The Philippines’ 12th Regular Foreign Investment Negative List was issued in June 2022, providing foreign investors with greater access to the Filipino economy.

The changes reflect the country’s desire to liberalize the investment environment and ably compete with neighbors in the fast-growing ASEAN economy.

On June 27, 2022, then-president Rodrigo Duterte signed an executive order promulgating the Philippines’ Twelfth Regular Foreign Investment Negative List (RFINL). The negative list provides an update to regulations and specifications governing foreign investment in the Philippines.

The publication and updating of the RFINL are mandated under the Foreign Investment Act of 1991. Specifically, the list is mandated to cover investment areas that are open to foreign investors and/or reserved for Filipino nationals.

The issuing of the RFINL was well received with the National Economic and Development Authority (NEDA) commending the government’s continued relaxation of restrictions.

The RFINL is split into two areas – List A and List B. List A enumerates the areas of activities that are subject to foreign equity restrictions under the Philippine Constitution and specific laws. Meanwhile, List B contains areas of activity that are restricted for reasons of security, defense, the risk to health and morals, as well as for the protection of small-and medium-scale enterprises.

Read More

This article was first published by AseanBriefing which is produced by Dezan Shira & Associates. The firm assists foreign investors throughout Asia from offices across the world, including in in China, Hong Kong, Vietnam, Singapore, India, and Russia. Readers may write to [email protected].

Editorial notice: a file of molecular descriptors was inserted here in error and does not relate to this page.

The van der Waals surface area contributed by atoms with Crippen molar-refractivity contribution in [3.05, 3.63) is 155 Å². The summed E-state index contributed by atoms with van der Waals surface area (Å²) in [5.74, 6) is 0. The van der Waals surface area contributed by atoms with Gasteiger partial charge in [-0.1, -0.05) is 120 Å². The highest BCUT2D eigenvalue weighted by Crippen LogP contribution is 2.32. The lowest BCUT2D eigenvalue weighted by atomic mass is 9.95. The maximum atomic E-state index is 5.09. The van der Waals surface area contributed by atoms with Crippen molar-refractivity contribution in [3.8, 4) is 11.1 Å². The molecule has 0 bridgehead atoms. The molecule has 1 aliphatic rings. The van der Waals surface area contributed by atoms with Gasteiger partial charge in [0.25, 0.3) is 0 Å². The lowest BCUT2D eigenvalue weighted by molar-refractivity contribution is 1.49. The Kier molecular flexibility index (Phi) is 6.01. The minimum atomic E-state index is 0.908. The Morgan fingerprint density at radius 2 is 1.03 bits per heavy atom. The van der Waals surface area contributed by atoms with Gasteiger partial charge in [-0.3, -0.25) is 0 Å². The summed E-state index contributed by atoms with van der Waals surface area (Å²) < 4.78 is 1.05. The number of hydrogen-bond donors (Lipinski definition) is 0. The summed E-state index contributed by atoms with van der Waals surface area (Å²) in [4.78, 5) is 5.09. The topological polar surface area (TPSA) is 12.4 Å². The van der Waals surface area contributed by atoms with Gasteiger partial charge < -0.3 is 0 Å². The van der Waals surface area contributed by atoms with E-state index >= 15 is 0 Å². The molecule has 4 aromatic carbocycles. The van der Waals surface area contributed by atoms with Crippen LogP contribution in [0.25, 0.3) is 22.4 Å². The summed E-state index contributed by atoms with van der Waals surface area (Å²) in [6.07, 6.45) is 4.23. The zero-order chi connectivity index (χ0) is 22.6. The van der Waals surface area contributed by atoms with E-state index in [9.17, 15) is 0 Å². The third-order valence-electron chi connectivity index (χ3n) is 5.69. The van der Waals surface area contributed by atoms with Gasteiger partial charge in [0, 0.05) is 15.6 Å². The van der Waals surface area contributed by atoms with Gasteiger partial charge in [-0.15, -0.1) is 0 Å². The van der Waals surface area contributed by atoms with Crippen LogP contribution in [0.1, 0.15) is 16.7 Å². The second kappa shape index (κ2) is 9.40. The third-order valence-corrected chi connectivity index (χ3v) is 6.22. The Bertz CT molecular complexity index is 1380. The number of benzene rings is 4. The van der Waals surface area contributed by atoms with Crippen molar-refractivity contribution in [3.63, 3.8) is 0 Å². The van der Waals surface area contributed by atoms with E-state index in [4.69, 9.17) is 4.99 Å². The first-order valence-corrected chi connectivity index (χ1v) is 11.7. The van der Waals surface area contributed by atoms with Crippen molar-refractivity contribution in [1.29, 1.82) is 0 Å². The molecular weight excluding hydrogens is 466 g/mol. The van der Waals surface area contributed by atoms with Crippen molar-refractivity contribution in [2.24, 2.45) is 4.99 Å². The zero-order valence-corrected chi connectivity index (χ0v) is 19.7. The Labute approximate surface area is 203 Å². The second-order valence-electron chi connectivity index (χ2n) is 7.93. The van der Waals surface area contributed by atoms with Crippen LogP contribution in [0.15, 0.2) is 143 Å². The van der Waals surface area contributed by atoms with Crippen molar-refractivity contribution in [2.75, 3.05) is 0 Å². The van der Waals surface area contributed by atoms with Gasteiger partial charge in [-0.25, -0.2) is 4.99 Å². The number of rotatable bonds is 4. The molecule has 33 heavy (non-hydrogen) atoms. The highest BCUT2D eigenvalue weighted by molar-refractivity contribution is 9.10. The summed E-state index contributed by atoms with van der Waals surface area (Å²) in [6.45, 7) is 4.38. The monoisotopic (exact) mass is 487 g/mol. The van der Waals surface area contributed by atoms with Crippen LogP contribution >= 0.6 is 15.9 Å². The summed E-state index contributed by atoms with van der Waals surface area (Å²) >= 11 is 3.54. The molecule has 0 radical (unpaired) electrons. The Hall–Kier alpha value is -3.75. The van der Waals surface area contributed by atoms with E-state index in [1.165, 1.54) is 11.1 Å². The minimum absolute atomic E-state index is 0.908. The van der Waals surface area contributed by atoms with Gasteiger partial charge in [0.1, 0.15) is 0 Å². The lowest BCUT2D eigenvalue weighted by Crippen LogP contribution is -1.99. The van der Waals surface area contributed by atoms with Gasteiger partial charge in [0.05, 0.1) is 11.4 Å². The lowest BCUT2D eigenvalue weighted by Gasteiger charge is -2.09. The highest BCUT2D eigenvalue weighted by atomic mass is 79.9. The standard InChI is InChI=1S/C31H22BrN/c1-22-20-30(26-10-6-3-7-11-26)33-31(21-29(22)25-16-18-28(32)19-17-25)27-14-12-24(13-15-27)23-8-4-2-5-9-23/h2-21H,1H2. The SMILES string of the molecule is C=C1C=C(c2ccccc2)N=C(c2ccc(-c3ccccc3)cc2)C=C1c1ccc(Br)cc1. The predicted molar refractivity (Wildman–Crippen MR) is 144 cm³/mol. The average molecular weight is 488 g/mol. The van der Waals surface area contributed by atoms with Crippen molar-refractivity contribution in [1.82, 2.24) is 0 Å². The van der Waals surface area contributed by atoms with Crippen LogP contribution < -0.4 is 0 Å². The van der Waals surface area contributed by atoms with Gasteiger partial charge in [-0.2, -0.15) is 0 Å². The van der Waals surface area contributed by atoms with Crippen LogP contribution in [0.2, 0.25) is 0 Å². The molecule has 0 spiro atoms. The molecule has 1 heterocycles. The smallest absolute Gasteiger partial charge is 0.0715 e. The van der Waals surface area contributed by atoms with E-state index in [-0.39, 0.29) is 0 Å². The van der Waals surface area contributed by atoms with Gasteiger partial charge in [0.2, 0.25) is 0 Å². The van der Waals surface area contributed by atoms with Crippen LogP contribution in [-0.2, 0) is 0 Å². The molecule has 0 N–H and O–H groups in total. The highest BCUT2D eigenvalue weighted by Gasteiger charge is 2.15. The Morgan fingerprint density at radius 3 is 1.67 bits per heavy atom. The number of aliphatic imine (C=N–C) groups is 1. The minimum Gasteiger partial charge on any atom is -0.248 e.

About the author

ASEAN Briefing features business news, regulatory updates and extensive data on ASEAN free trade, double tax agreements and foreign direct investment laws in the region. Covering all ASEAN members (Brunei, Cambodia, Indonesia, Laos, Malaysia, Myanmar, Philippines, Singapore, Thailand and Vietnam)

Leave a Reply

This site uses Akismet to reduce spam. Learn how your comment data is processed.

You May Also Like

Thailand emerges as major link in EV supply chain

With its well-established automotive industry and strong government support, Thailand aims to become the EV hub of ASEAN and a major player in the global EV supply chain

Chinese outbound M&A has fallen by 90% since 2016

The decline has been driven by the reinstatement of capital controls, which has made it hard for Chinese companies to obtain loans for overseas M&A, and greater scrutiny of foreign attempts to buy Western companies in sensitive sectors

China tops Thailand’s FDI but Vietnam also receiving a lot of Chinese investment

Some of the major sectors that China invests in Thailand include manufacturing, real estate, energy and transportation. For example, China Railway Construction Corporation (CRCC) is involved in the construction of a high-speed railway linking Bangkok with Nakhon Ratchasima, which is part of a larger project to connect Thailand with Laos and China.